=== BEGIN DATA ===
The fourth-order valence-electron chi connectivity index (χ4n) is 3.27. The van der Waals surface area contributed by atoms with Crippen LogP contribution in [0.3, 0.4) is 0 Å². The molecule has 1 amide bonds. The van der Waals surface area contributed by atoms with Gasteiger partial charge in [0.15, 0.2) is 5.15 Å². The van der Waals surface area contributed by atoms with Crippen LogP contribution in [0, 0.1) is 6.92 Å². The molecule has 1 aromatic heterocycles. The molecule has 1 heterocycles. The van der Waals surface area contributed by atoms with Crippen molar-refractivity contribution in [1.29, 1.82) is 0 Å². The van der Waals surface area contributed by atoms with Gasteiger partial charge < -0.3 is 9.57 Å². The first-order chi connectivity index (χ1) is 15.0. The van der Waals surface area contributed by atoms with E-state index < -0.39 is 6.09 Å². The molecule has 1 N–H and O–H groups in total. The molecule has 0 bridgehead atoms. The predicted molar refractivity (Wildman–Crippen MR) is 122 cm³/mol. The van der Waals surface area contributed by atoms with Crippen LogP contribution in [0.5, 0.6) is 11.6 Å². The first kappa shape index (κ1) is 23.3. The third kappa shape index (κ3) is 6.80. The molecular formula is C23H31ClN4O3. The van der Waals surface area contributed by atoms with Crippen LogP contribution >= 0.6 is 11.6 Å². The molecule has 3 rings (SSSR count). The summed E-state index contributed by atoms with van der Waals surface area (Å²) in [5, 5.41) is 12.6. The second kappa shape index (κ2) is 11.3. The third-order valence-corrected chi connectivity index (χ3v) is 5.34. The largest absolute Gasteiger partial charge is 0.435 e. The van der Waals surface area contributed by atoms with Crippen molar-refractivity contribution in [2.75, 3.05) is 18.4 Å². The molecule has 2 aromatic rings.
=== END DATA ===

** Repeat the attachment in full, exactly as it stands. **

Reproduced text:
The fourth-order valence-electron chi connectivity index (χ4n) is 3.27. The van der Waals surface area contributed by atoms with Crippen LogP contribution in [0.3, 0.4) is 0 Å². The molecule has 1 amide bonds. The van der Waals surface area contributed by atoms with Gasteiger partial charge in [0.15, 0.2) is 5.15 Å². The van der Waals surface area contributed by atoms with Crippen LogP contribution in [0, 0.1) is 6.92 Å². The molecule has 1 aromatic heterocycles. The molecule has 1 heterocycles. The van der Waals surface area contributed by atoms with Crippen molar-refractivity contribution in [1.29, 1.82) is 0 Å². The van der Waals surface area contributed by atoms with Gasteiger partial charge < -0.3 is 9.57 Å². The first-order chi connectivity index (χ1) is 15.0. The van der Waals surface area contributed by atoms with E-state index < -0.39 is 6.09 Å². The molecule has 1 N–H and O–H groups in total. The molecule has 0 bridgehead atoms. The predicted molar refractivity (Wildman–Crippen MR) is 122 cm³/mol. The van der Waals surface area contributed by atoms with Crippen LogP contribution in [0.5, 0.6) is 11.6 Å². The first kappa shape index (κ1) is 23.3. The third kappa shape index (κ3) is 6.80. The molecular formula is C23H31ClN4O3. The van der Waals surface area contributed by atoms with Crippen LogP contribution >= 0.6 is 11.6 Å². The molecule has 3 rings (SSSR count). The summed E-state index contributed by atoms with van der Waals surface area (Å²) in [5, 5.41) is 12.6. The second kappa shape index (κ2) is 11.3. The third-order valence-corrected chi connectivity index (χ3v) is 5.34. The largest absolute Gasteiger partial charge is 0.435 e. The van der Waals surface area contributed by atoms with Crippen molar-refractivity contribution in [2.75, 3.05) is 18.4 Å². The molecule has 2 aromatic rings.